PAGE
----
calcutta high court

Calcutta High Court: In a writ petition seeking a writ of mandamus to quash the Enquiry Officer’s report, the penalty order of the disciplinary authority, and the appellate court’s order, a single-judge bench comprising of Hiranmay Bhattacharyya,* J., dismissed the writ petition due to the petitioner’s failure to demonstrate a violation of natural justice and upheld the Bank’s actions as justified.

Factual Matrix

In the instant matter, the petitioner is seeking a writ of mandamus to quash the Enquiry Officer’s report dated 27-12-2014, the penalty order of the disciplinary authority dated 29-01-2015, and the appellate court’s order dated 13-04-2016.

The petitioner, a Manager at the Amtala Branch of the United Bank of India, faced major penalty proceedings under the 1976 Regulations for alleged irregularities during the period from 01-09-2012 to 08-08-2013. The chargesheet included 14 charges accusing the petitioner of extending undue financial benefits to KCC borrowers, exposing the bank to significant financial loss. The Enquiry Officer submitted a report on 27-12-2014, leading to the disciplinary authority imposing a major penalty of dismissal on 29-01-2015. The petitioner’s appeal was dismissed on 13-04-2016. Alleging a violation of natural justice in the disciplinary proceedings, the petitioner filed a writ petition.

Parties’ Contentions

The petitioner claimed gross violations of natural justice, citing the non-supply of the list of documents and management witnesses’ affidavits. The petitioner argued that the proceedings concluded hastily, denying adequate time for document inspection. The petitioner contended that the disciplinary inquiry, resulting in the loss of livelihood, must adhere to the principles of natural justice. The petitioner called for the set-aside of the disciplinary proceedings, including dismissal, and reinstatement with financial benefits.

The Bank disputed the petitioner’s claims, contending that the petitioner had sufficient opportunity for defense during the inquiry. It was asserted that Article 226 jurisdiction should not act as an appellate court. Emphasizing the gravity of the proven charges, the Bank argued that the punishment of dismissal is justified. The bank relied on legal precedents supporting the bank’s right to take disciplinary action for proven misconduct. The Bank maintained that the Court should not interfere unless there is a serious error in the decision-making process or a shocking disproportionality in the punishment.

Court’s Analysis

The Court reviewed the scope of judicial review and the principles laid down in Syed Yakoob v. K.S. Radhakrishnan, AIR 1964 SC 477 and P. Gunasekaran (2015) 2 SCC 610, emphasising the limited scope of judicial review under Articles 226/227 of the Constitution of India. The Court observed that the bank has the right to take disciplinary action against employees for proven misconduct, particularly when dealing with public money.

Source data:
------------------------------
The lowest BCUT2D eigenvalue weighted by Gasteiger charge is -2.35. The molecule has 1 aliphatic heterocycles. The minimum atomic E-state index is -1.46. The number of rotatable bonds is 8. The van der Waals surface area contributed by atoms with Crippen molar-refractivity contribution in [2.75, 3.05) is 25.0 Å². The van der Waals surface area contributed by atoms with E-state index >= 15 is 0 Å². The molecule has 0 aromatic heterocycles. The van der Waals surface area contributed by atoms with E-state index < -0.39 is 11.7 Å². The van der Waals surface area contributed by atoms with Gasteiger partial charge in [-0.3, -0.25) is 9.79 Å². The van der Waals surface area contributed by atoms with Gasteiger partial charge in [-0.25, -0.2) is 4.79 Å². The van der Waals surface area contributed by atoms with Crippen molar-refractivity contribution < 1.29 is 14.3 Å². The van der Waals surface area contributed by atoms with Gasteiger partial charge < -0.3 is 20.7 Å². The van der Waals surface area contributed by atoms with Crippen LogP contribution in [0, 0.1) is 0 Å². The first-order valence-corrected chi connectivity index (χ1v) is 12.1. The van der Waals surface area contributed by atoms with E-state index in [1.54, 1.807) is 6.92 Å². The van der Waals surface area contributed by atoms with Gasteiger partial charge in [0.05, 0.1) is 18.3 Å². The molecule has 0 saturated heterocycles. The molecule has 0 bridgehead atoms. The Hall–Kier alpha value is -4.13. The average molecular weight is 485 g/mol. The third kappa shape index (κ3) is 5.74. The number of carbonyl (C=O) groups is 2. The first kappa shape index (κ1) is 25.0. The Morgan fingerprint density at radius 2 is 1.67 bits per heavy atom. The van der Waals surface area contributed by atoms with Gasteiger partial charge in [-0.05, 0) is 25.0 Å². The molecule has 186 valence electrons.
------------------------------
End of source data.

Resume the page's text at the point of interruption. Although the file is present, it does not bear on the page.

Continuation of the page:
“Petitioner, at the relevant point of time, was the Senior Manager of the Bank. He was, therefore, required to exercise higher standards of honesty and integrity while dealing with the money of the depositors and the customers of the Bank. From the aforesaid discussion it is evident that the petitioner failed to take steps to protect the interest of the Bank.”

The Court scrutinised the petitioner’s claim of a gross violation of natural justice, noting that the petitioner had the opportunity to inspect documents during the inquiry. The Court found that no prejudice was caused to the petitioner due to the alleged non-supply of documents, rejecting claims of gross violation of natural justice.

Applying legal precedents, the court determined whether the Enquiry Officer’s report meets the standards of a speaking order and whether the petitioner suffered prejudice. Citing Anil Kumar v. Presiding Officer, (1985) 3 SCC 378, the Court stressed that disciplinary proceedings affecting livelihood require adherence to natural justice, and the Enquiry Officer’s report must be a reasoned one. The Court found that the Enquiry Officer’s report is detailed, meets the requirements of a speaking order, providing sufficient reasons for the findings and the petitioner failed to demonstrate how the alleged non-supply of documents caused prejudice.

The Court validated the disciplinary authority’s decision, asserting no shockingly disproportionate punishment and no infirmity in the decision-making process. The Court held that the disciplinary proceedings were conducted fairly and dismissed the petitioner’s argument of gross violation of natural justice.

“Taking into consideration the number of charges levelled against the petitioner, the nature of the charges proved as well as the period during which such act continued, this Court is of the considered view that the punishment inflicted upon the petitioner cannot be said to be shockingly disproportionate.”

Court’s Decision

The Court rejected the writ petition, finding no evidence of gross violation of natural justice. The Court upheld the disciplinary actions, including dismissal, as justified based on proven charges. The petitioner’s plea for reinstatement and financial benefits was denied.

[Sri Sanjib Roy v. PNB, 2023 SCC OnLine Cal 4804, order dated 04-12-2023]

*Judgment by Justice Hiranmay Bhattacharyya

Advocates who appeared in this case :

Mr. Kallol Bose, Senior Advocate Mr. Nilanjan Pal, Mr. Biswanath Samanta, Counsel for the Petitioner

Mr. R.N. Majumder, Md. S.M. Obaidullah, Counsel for the Respondent/Bank

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